One of her scans and her description is online: Sketchfab - Miami University Anthropology (3D scan and STL file) As I try out our new 3D Printer (Ender 3 Pro), we downloaded and printed the Peru Monkey Disc that she is emotionally attached too.

Official Blurb:
"This copper-alloy disc bears a strong similarity to artifacts from the Chimú culture of northern Peru, 900-1470 CE, such as this example in the Metropolitan Museum of Art:
Northern Peruvian artisans typically worked with copper-arsenic alloys. These alloys are stronger, and easier to cast than copper alone. The process for making copper-arsenic alloy begins with burning charcoal in the bottom of a furnace bowl. Ores were crushed and mixed to make a smelting charge. By blowing through tubes into the furnace, artisans increased the heat in the furnace. However, it was not enough to liquify the charge, and produced prills, or droplets of pure metal, that were collected, and most likely remelted and made into small ingots (Shimada and Merkel 82-83).
Shimada, Izumi, and John F. Merkel. “Copper-Alloy Metallurgy in Ancient Peru.” Scientific American, vol. 265, no. 1, 1991, pp. 80–87. JSTOR, Accessed 15 Apr. 2020."

Sunday, May 10, 2020

Heroika II: Skirmishers

Originally posted on Sunday, May 3rd, 2020:

Heroika II: Skirmishers – Heroism on the History: Fantasy Battlefront

The Heroika anthology series is created by author and editor Janet Morris (known for her Heroes in HellSacred Band of Stepsons, and Kerrion Empire (Silistra) series). The first volume Heroika I: Dragon Eaters featured seventeen stories from across the globe, from ancient to modern times arranged chronologically. Black Gate reviewer Fletcher Vredenburgh reported: “Too many anthologies pick a tone and then it doesn’t vary from story to story. Heroika avoids that. Connected by the themes of heroism and dragon-fighting, it allows room for varying styles of mythic tales and heroic fantasy as well as all-out pulp craziness.” Heroika II: Skirmishers follows suit, this time with twelve heroic tales spanning ancient history to modern times, arranged chronologically again. Most authors have a historical fiction bent, so Skirmishers really is 50% historical fiction and 50% fantasy. Brief forwards provide context to each story. This post offers a brochure-like tour guide of these battlegrounds.

41vWAgGs40LThe Official Blurb

HEROIKA: SKIRMISHERS (available now in Kindle and Paperback) Conflict is a constant. When force on force is inevitable only the intrepid need come forth. Summon the Skirmishers to their eternal purpose, to face a foe who must be opposed at all cost. Gird yourself and join the brotherhood of 'do or die.' Created by Janet Morris and edited by Alexandra Butcher, HEROIKA: SKIRMISHERS is an anthology of desperate struggles in far flung time-scapes, the age old smell of battle and death. SKIRMISHERS --Tales for the bold among you!

Sunday, April 19, 2020

May-June Groupread Topics: LOST WORLDS and MOVE ADAPTATIONS

Join us for the May-June 2020 Sword and Sorcery groupreads, with thematic topics:

A) Link to discussion on Lost Worlds, with tour guide moderator Master Ultan
Moderator Master Ultan is ultimately in charge of this as the "tour guide", but it's SE here setting up the folders. From the initial suggestions and book poll, the general idea is to tour a Lost World. Anyway... I'll pass off the "mic" to him....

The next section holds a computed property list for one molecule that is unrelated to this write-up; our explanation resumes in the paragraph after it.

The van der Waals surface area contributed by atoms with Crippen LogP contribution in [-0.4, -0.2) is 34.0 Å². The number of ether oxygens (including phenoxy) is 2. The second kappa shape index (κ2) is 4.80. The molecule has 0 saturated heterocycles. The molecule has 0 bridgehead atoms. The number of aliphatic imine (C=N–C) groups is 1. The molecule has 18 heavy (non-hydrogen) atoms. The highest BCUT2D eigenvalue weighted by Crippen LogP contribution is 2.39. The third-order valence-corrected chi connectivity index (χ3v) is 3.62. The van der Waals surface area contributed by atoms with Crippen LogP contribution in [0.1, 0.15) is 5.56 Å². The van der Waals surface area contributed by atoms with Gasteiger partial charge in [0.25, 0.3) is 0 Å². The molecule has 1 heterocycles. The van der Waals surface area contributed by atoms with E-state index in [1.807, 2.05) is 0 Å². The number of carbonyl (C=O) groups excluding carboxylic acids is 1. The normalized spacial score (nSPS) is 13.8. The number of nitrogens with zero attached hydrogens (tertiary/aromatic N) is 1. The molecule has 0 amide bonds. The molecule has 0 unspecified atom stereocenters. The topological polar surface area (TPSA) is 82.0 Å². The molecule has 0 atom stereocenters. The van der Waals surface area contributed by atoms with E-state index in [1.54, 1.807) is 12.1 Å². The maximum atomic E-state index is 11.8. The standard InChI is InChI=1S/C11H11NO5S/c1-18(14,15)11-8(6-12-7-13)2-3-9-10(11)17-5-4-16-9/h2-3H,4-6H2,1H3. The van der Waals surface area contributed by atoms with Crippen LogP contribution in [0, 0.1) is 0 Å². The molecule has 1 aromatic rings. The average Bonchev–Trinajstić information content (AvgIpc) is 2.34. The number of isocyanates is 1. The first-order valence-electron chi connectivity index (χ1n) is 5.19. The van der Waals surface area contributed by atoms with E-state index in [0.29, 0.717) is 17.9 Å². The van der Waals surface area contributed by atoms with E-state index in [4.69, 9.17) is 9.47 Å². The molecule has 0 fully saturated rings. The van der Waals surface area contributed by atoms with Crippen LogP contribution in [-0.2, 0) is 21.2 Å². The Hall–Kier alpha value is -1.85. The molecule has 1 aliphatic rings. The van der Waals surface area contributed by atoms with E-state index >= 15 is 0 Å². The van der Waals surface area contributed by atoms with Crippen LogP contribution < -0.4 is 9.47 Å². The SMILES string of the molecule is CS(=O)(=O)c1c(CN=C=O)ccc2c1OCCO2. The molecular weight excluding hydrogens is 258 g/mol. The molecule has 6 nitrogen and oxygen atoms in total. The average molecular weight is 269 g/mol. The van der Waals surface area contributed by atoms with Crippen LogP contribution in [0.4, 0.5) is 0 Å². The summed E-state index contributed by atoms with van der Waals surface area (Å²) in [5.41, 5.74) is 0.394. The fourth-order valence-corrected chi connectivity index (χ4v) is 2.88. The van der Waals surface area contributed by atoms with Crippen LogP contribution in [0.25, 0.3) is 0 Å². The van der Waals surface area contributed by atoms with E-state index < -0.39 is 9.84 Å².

This includes: Heroes of Atlantis & Lemuria by Manly Wade Wellman and The Magic of Atlantis by Lin Carter... and probably these too: Pellucidar by Edgar Rice Burroughs and Tales of Zothique by Clark Ashton Smith

B) Link to discussion on MOVIE adaptations/novelizations
Any S&S movie adaption, such as the below.
Nominate more! And, of course, feel welcome to discuss the movies too. Rewatch them!

Conan the Barbarian by Michael A. Stackpole, for the 2010 Conan

Conan the Destroyer by Robert Jordan ~1984

Solomon Kane by Ramsey Campbell ~2009

Dragonslayer by Wayland Drew ~1981
or the 1981 comic Dragonslayer #1 (by Dennis O'Neil and Marie Severin)

The Sword & the Sorcerer by Norman Winski ~1981

Conan 1982 comic
Conan the Barbarian Movie Special (1982) 1-2 Complete Movie Adaptation
or the novel....if you can find it
Conan the Barbarian by L. Sprague de Camp and Catherine de Camp and Lin Carter

Clash of the Titans by Alan Dean Foster ~1981

Banner 2020 May June Groupreads
Banner credits are extended to:
  • Pellucidar 1: At the earth's core, cover art by J. Allen St. John 1922
  • Heroes of Atlantis and Lemuria Cover Layout by Michael Greylord 2019
  • Movie Posters:
  • - Conan the Barbarian 2011
  • - Solomon Kane 2009

Wednesday, April 8, 2020

Twilight of the Gods - Review by SE

This review was published on April 8th, 2020:
The Doom of “Oden”: Twilight of the Gods (Grimnir #2)

With Grimnir #2 Twilight of the Gods (TotG), Scott Oden presents a novel take on Ragnarök, the apocalypse in Norse mythology. He masterfully integrates his historical fiction expertise (i.e., from Memnon, Men of Bronze) with gritty battles reminiscent of Robert E. Howard (i.e., the creator of Conan the Barbarian; Oden recently published a serialized, pastiche novella across the Savage Sword of Conan Marvel Comic series). Few can merge the intensity of low-fantasy Sword & Sorcery with high-fantasy Epics, but Oden does here.

TotG is second in this series; Fletcher Vredenburgh reviewed Griminr #1 A Gathering of Ravens (AGoR) in 2017, and reported: “Oden tells a story that feels lifted straight from the sagas and Eddas.” This February, John O’Neill posted a Future Treasures to reveal the Jimmy Iacobelli cover art to Twilight of the Gods.